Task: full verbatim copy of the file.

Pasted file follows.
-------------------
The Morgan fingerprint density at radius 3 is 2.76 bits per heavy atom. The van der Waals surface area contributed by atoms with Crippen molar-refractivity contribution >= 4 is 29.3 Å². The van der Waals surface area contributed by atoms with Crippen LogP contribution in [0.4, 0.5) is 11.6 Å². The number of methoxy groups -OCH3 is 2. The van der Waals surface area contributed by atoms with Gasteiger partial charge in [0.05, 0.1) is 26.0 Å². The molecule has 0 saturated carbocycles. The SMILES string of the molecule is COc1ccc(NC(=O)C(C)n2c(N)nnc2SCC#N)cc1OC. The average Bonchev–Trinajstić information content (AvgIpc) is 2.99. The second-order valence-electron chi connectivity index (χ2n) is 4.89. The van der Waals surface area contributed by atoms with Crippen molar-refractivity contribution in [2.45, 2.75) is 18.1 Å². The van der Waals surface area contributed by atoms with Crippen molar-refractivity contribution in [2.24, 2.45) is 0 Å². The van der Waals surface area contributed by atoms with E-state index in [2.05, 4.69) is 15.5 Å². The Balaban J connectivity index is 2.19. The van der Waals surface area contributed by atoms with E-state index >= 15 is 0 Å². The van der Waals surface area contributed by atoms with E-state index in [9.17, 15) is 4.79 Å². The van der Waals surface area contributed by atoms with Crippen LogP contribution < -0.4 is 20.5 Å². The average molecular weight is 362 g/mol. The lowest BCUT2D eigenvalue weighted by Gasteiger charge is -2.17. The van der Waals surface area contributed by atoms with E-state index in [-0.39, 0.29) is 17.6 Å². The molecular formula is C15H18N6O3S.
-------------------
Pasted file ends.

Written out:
The Morgan fingerprint density at radius 3 is 2.76 bits per heavy atom. The van der Waals surface area contributed by atoms with Crippen molar-refractivity contribution >= 4 is 29.3 Å². The van der Waals surface area contributed by atoms with Crippen LogP contribution in [0.4, 0.5) is 11.6 Å². The number of methoxy groups -OCH3 is 2. The van der Waals surface area contributed by atoms with Gasteiger partial charge in [0.05, 0.1) is 26.0 Å². The molecule has 0 saturated carbocycles. The SMILES string of the molecule is COc1ccc(NC(=O)C(C)n2c(N)nnc2SCC#N)cc1OC. The average Bonchev–Trinajstić information content (AvgIpc) is 2.99. The second-order valence-electron chi connectivity index (χ2n) is 4.89. The van der Waals surface area contributed by atoms with Crippen molar-refractivity contribution in [2.45, 2.75) is 18.1 Å². The van der Waals surface area contributed by atoms with Crippen molar-refractivity contribution in [2.24, 2.45) is 0 Å². The van der Waals surface area contributed by atoms with E-state index in [2.05, 4.69) is 15.5 Å². The Balaban J connectivity index is 2.19. The van der Waals surface area contributed by atoms with E-state index >= 15 is 0 Å². The van der Waals surface area contributed by atoms with E-state index in [9.17, 15) is 4.79 Å². The van der Waals surface area contributed by atoms with Crippen LogP contribution < -0.4 is 20.5 Å². The average molecular weight is 362 g/mol. The lowest BCUT2D eigenvalue weighted by Gasteiger charge is -2.17. The van der Waals surface area contributed by atoms with E-state index in [-0.39, 0.29) is 17.6 Å². The molecular formula is C15H18N6O3S.